The result of torture, then, is a matter of calculation, and depends on the constitution, which differs in each individual, and is in proportion to his strength and sensibility; so that, to discover truth by this method, is a problem, which may be better folved by a mathematician than a judge, and may be thus ftated.--The force of the muscles, and the sensibility of the nerves of an innocent person being given, it is required to find the degree of pain necessary to make him confess himself guilty of a' given crime.• The above writer lived in a country where torture was once. the order of the day, and made a part of their religious exercises, at least of the priests and lords inquisitors, those holy ministers of Christ, to whom Nebuchadnezzar's priests appear harmless in comparison. Who can read the history of the Inquisition, and not feel those emotions of grief and indignance which no language can describe? The variety of torments, the hot and the cold, the roasting alive, the broiling on gridirons, the continual dropping of water upon the bare head of one fixed in a chair; and all this was ordained by the laws of those times, and made a part of their penal code. The history of the Inquisition is the best exposition of those tales so common among uneducated men and children, and which they think belong to another world---namely, the shutting up in dark holes, boiling, burning, black tormentors, fire forks, &c.--.-But enough for the present. I am,

Yours, &c. JANUARY 14, 1799.

F. B. W.


MR. EDITOR, IN viewing the prevalence of what is commonly called 1 Deism spreading among all ranks of people, I am clearly convinced none will escape its leaven or contagion, but those


who have tasted that the Lord is gracious, and are distinguished by their attachment to Christ's new commandment in loving those who are of the truth for the truth's sake. These, in Scripture language, are of the church of Philadelphia, who are promised, by the great Head of it, to be preserved from the present delusion, called (Rev. ii. 10 ) the hour of temptation. Because thou hast kept the word of my patience, I also will keep thee from the hour of temptation which shall come upon all the world to try them that dwell upon the earth.

I was led to these thoughts by seeing a question proposed in your Miscellany, vol. ii. p. 369. where your correspondent asks, « Is the Bible (received and credited as the word of God) sufficient of itself to lead a soul to salvation, or is any internal evidence necessary?To obtain perfect satisfaction upon this subject, I would recommend him to take the apostle's advice to Timothy, (2 Epist. i 15.) by rightly dividing the word of truth, especially its two general divisions of letter and fpirit: for want of attending to this has arisen all the confufion in the world respecting the doctrines of Christianity, and cone sequently the increase of so many fects and parties. Hence the apostle, describing these two very important subjects (which comprehend the whole of the Bible) says, “ The letter * killeth, but the spirit giveth life.” 2 Cor. iii. 6. This part of the Bible called by the apostle the letter, being only attended to, is so far from « leading a soul to God,” that the reverse is the consequence; and for want of attending to each distinctly, the mouths of deists, and other gainsayers, have been opened against these sacred Oracles. But when both are properly illustrated and applied, they are then called the engrafted word; James, i. 21. Receive with meekness the engrafted word, which is able to save your souls. The apostle also in addressing Timothy, uses fimilar language, 2 Epift. iii. 15. And that from a child thou haft known the holy Scriptures, which are able to make thee wise unto salvation, through faith which is in Christ Jesus. Your correspondent will receive additional confirmation respecting the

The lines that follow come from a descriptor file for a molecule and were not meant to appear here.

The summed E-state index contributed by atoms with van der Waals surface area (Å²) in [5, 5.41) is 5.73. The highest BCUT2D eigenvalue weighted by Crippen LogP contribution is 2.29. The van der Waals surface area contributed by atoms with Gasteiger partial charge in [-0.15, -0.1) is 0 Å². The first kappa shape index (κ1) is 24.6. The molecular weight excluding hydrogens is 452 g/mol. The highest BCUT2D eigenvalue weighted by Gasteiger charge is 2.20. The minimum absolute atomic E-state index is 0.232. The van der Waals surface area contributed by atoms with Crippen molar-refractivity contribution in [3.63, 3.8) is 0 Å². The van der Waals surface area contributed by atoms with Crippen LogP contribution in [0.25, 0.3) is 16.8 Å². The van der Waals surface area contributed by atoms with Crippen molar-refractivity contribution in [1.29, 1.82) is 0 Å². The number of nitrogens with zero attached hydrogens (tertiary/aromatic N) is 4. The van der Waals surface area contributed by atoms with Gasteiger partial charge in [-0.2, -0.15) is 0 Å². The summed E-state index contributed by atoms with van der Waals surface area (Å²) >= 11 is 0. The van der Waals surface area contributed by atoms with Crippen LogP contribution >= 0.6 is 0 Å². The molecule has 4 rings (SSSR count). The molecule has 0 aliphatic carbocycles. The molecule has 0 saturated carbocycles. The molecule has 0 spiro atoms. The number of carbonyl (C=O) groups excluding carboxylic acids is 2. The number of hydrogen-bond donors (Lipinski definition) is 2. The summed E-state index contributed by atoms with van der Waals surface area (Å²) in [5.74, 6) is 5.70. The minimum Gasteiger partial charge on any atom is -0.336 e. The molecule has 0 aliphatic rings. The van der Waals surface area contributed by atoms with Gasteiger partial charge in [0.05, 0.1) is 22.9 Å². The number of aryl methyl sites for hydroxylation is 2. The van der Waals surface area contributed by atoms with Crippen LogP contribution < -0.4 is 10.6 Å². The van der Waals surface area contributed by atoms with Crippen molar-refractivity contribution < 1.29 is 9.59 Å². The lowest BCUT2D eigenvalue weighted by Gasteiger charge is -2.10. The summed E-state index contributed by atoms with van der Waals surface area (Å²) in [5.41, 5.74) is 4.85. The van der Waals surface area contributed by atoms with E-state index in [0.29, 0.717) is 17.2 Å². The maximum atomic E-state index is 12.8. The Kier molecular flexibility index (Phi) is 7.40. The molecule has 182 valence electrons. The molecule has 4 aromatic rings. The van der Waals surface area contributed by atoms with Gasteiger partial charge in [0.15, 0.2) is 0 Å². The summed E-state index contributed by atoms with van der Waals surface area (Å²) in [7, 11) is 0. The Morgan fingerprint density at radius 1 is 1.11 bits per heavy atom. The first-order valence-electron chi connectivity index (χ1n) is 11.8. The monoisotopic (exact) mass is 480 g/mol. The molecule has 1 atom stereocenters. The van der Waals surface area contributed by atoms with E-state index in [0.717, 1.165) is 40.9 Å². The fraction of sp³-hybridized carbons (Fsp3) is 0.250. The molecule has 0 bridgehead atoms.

fufficiency of the word of God to lead a soul to salvation, if he I will only atterid to our Lord's párable of the lower. Here he will find his second enquiry fully cleared up, by our Lord's stating the seed to be the word of God, and the human heart to be the ground into which it is sown. Luke, viii. I---15. There

* 2 Cor. iii. 6. to ypaupa a noxlerver, litera occidit, h. e, lex literis comprehensa, non conferens virens ad præftandum, scilicet quatenus docetur lecm galiter, separata a gracia Christi. Pafor, in loc.